Every ice-cream cook has to have a chocolate recipe. This is mine. It was after making this and a seed-speckled vanilla that I turned my back on bought ice cream for good. Why stand in a queue at the supermarket when you can be at home making this? By the way, don’t even think about skimping on the quality of the chocolate or the cocoa (there’s plenty of choice nowadays, including Green & Blacks, The Chocolate Society, Valrhona or Lindt Excellence).
This is the same basic method as for my Bay Leaf ice cream recipe, so I've lifted bits straight from that post and inserted them below (the original magazine article simply referred readers back to previous recipes).
100g dark chocolate, 70% cocoa solids
500ml whipping cream (or half and half double cream and full-fat milk)
4 large egg yolks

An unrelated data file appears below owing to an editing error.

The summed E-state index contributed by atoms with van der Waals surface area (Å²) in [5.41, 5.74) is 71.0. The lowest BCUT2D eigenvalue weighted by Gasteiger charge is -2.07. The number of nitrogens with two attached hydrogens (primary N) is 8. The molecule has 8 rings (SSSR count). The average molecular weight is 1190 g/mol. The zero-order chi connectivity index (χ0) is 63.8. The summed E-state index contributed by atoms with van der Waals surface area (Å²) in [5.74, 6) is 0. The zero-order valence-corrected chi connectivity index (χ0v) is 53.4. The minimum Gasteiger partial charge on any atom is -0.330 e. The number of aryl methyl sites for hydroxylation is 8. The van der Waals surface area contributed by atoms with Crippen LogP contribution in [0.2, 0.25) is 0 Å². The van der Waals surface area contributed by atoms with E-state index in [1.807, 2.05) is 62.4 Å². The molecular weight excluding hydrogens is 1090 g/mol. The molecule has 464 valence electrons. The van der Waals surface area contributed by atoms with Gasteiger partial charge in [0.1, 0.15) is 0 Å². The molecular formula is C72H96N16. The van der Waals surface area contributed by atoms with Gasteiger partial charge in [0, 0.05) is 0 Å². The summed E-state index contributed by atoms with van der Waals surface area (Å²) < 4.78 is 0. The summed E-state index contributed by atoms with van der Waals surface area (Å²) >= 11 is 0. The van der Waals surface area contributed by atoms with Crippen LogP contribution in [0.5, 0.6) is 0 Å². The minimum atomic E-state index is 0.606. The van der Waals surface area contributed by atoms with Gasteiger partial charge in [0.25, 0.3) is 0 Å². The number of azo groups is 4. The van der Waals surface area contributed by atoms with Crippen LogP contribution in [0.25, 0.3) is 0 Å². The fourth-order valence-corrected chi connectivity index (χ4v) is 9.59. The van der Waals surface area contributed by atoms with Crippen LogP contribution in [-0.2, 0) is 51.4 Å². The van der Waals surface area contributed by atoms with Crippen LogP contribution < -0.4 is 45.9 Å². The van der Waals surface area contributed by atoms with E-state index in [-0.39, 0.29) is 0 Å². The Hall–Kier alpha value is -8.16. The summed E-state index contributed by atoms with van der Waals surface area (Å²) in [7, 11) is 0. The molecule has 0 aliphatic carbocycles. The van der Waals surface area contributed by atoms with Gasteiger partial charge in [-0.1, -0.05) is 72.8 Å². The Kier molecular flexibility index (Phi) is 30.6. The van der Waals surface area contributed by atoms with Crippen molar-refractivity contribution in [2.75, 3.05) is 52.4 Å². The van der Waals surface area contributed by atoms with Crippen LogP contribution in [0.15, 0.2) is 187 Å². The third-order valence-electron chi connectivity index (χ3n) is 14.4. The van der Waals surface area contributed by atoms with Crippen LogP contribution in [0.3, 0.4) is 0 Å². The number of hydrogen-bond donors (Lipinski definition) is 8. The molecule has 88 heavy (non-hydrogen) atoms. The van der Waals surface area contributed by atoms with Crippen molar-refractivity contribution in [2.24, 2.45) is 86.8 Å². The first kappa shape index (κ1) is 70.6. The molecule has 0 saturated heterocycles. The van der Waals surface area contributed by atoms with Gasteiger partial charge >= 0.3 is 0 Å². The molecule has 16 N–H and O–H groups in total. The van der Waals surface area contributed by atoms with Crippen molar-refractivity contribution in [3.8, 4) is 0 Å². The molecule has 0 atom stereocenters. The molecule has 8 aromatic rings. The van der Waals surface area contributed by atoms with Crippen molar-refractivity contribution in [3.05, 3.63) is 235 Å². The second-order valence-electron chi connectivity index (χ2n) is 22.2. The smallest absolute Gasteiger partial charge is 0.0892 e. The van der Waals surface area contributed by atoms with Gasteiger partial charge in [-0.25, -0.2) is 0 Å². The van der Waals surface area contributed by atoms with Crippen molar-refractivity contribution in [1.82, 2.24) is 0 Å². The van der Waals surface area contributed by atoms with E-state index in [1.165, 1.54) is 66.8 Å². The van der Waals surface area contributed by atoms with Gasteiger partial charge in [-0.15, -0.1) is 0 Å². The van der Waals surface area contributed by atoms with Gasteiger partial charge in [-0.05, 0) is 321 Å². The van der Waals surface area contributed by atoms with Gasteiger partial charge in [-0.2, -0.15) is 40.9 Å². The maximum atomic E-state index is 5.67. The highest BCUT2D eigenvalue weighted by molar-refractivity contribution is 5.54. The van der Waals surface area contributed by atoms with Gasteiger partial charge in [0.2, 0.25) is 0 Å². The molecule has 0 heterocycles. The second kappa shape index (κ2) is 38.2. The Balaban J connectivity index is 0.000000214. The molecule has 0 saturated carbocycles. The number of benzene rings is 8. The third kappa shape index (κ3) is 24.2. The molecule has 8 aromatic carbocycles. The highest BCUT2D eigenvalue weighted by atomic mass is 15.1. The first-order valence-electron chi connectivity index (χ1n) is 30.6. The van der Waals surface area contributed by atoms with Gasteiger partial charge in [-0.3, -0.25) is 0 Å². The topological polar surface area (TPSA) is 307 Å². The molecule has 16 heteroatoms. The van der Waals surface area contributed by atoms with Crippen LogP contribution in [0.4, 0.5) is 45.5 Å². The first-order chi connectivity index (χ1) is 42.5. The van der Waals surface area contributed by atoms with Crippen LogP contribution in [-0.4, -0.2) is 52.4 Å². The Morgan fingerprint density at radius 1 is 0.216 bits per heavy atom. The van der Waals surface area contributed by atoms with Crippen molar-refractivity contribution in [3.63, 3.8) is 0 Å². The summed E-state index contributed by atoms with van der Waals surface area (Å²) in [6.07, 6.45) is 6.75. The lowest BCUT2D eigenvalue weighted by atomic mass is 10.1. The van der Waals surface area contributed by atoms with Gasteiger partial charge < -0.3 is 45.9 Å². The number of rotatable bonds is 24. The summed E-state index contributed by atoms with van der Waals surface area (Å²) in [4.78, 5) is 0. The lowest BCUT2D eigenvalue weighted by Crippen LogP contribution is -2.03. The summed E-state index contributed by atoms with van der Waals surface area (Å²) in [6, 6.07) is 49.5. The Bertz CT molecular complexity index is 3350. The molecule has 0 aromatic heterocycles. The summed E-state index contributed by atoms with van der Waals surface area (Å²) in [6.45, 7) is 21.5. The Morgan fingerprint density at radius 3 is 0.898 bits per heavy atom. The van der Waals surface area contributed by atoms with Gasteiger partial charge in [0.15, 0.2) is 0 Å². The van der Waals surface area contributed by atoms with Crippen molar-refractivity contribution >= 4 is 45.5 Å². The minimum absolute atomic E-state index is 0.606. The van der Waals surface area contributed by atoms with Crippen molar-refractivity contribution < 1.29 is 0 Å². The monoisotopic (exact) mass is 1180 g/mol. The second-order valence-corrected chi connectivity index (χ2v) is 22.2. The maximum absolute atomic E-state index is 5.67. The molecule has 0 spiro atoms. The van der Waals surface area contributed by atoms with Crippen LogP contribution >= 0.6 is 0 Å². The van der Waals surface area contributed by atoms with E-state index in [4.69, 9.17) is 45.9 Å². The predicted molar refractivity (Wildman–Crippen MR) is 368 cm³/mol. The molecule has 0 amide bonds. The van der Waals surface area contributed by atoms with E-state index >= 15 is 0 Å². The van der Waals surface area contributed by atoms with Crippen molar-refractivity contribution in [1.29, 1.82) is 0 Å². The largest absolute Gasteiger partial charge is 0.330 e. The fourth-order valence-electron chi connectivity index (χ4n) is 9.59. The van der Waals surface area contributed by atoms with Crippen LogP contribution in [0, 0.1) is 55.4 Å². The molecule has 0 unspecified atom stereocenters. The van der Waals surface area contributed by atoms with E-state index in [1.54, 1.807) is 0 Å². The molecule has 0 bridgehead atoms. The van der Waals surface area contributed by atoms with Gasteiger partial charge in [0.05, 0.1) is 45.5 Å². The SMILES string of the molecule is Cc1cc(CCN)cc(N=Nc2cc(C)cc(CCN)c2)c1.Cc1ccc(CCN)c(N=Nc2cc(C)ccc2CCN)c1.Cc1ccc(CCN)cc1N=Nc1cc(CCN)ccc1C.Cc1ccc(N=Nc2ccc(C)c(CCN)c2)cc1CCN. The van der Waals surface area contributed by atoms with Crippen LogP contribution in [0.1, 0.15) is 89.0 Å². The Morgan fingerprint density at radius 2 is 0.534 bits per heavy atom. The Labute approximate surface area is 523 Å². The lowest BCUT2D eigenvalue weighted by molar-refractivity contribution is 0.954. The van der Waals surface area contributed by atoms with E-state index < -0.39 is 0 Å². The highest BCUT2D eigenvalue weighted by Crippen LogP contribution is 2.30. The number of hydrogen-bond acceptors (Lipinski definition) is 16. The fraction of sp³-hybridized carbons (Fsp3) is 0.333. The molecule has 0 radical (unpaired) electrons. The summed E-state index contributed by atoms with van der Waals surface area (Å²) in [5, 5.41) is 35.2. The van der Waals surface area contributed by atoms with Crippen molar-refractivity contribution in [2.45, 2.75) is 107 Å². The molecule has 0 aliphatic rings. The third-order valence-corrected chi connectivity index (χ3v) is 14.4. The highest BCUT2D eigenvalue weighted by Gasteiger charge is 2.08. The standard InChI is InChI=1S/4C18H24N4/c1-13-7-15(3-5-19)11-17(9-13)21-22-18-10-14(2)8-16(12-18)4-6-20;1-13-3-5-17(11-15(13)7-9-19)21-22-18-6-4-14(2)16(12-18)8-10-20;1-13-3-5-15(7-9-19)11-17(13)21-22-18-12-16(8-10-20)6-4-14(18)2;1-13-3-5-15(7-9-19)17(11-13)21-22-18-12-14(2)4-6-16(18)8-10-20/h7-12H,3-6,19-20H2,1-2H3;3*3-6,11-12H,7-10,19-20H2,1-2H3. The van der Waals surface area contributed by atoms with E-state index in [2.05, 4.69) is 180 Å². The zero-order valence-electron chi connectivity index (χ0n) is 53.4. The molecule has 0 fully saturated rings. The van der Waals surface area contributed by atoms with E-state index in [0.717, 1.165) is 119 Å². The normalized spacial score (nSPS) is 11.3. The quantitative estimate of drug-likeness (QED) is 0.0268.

100g caster sugar (or light brown soft sugar if you prefer)
Break the chocolate into pieces and put in a basin over a pan of shallow simmering water to melt (don’t let the water touch the basin).
Meanwhile whisk eggs and sugar, ideally using an electric hand mixer, until the mixture is pale. Still beating, add the heated cream, then whisk/beat in the chocolate, followed by the cocoa.
Pour the mixture back into the saucepan and heat gently (it must not boil), stirring all the time until the custard has thickened just enough to coat the back of a spoon: a line drawn through it should keep its shape. I allow 10 minutes for this stage.
If you want to take a more cautious approach, instead of heating the mixture in the saucepan, suspend the basin over a pan of shallow simmering water. It will take longer, but you’re as good as guaranteed to produce a smooth custard, not scrambled egg. Decant the custard into a jug and sit it in cold, preferably iced, water. Leave until completely cold.
If using an ice cream maker, follow the manufacturer’s instructions. Without a machine, put the mixture in a suitable container in the coldest part of the freezer. After 90 minutes, take it out and quickly beat to a slush, preferably using an electric hand mixer or a food processor. Repeat the 90-minutes-and-beat process twice more.